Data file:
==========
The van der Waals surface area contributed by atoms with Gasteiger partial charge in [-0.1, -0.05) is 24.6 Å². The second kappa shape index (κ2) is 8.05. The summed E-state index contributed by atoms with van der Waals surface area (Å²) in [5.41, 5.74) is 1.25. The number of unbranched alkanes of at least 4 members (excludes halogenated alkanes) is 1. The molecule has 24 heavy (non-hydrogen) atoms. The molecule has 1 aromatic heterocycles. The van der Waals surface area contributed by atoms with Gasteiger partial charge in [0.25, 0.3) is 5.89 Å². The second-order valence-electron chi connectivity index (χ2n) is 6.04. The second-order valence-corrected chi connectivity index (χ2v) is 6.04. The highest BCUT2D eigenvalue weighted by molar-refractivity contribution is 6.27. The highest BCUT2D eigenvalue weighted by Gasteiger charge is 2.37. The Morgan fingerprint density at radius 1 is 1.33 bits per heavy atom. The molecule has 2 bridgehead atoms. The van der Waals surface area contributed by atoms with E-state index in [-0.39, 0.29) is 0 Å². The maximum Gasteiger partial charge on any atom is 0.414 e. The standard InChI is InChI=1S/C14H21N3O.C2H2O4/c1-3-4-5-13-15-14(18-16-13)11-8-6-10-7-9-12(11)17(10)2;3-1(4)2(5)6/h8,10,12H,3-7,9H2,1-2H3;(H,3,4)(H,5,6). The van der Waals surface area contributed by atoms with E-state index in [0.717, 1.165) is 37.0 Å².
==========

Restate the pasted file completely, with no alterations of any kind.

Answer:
The van der Waals surface area contributed by atoms with Gasteiger partial charge in [-0.1, -0.05) is 24.6 Å². The second kappa shape index (κ2) is 8.05. The summed E-state index contributed by atoms with van der Waals surface area (Å²) in [5.41, 5.74) is 1.25. The number of unbranched alkanes of at least 4 members (excludes halogenated alkanes) is 1. The molecule has 24 heavy (non-hydrogen) atoms. The molecule has 1 aromatic heterocycles. The van der Waals surface area contributed by atoms with Gasteiger partial charge in [0.25, 0.3) is 5.89 Å². The second-order valence-electron chi connectivity index (χ2n) is 6.04. The second-order valence-corrected chi connectivity index (χ2v) is 6.04. The highest BCUT2D eigenvalue weighted by molar-refractivity contribution is 6.27. The highest BCUT2D eigenvalue weighted by Gasteiger charge is 2.37. The Morgan fingerprint density at radius 1 is 1.33 bits per heavy atom. The molecule has 2 bridgehead atoms. The van der Waals surface area contributed by atoms with E-state index in [-0.39, 0.29) is 0 Å². The maximum Gasteiger partial charge on any atom is 0.414 e. The standard InChI is InChI=1S/C14H21N3O.C2H2O4/c1-3-4-5-13-15-14(18-16-13)11-8-6-10-7-9-12(11)17(10)2;3-1(4)2(5)6/h8,10,12H,3-7,9H2,1-2H3;(H,3,4)(H,5,6). The van der Waals surface area contributed by atoms with E-state index in [0.717, 1.165) is 37.0 Å².